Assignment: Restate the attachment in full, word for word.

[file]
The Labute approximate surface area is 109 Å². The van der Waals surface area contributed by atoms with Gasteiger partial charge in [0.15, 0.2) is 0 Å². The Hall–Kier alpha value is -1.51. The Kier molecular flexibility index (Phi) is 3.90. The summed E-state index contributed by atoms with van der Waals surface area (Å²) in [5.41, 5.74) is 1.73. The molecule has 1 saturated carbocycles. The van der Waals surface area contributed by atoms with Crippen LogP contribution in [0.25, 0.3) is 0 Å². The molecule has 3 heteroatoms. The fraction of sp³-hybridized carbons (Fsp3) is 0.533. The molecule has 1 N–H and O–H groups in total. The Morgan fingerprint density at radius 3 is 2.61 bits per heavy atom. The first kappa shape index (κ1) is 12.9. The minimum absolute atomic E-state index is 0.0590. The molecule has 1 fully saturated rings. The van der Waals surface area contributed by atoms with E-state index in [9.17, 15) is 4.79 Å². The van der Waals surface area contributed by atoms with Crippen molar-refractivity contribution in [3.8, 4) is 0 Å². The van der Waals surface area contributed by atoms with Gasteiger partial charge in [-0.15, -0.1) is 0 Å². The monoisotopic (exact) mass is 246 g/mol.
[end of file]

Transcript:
The Labute approximate surface area is 109 Å². The van der Waals surface area contributed by atoms with Gasteiger partial charge in [0.15, 0.2) is 0 Å². The Hall–Kier alpha value is -1.51. The Kier molecular flexibility index (Phi) is 3.90. The summed E-state index contributed by atoms with van der Waals surface area (Å²) in [5.41, 5.74) is 1.73. The molecule has 1 saturated carbocycles. The van der Waals surface area contributed by atoms with Crippen LogP contribution in [0.25, 0.3) is 0 Å². The molecule has 3 heteroatoms. The fraction of sp³-hybridized carbons (Fsp3) is 0.533. The molecule has 1 N–H and O–H groups in total. The Morgan fingerprint density at radius 3 is 2.61 bits per heavy atom. The first kappa shape index (κ1) is 12.9. The minimum absolute atomic E-state index is 0.0590. The molecule has 1 fully saturated rings. The van der Waals surface area contributed by atoms with E-state index in [9.17, 15) is 4.79 Å². The van der Waals surface area contributed by atoms with Crippen molar-refractivity contribution in [3.8, 4) is 0 Å². The van der Waals surface area contributed by atoms with Gasteiger partial charge in [-0.15, -0.1) is 0 Å². The monoisotopic (exact) mass is 246 g/mol.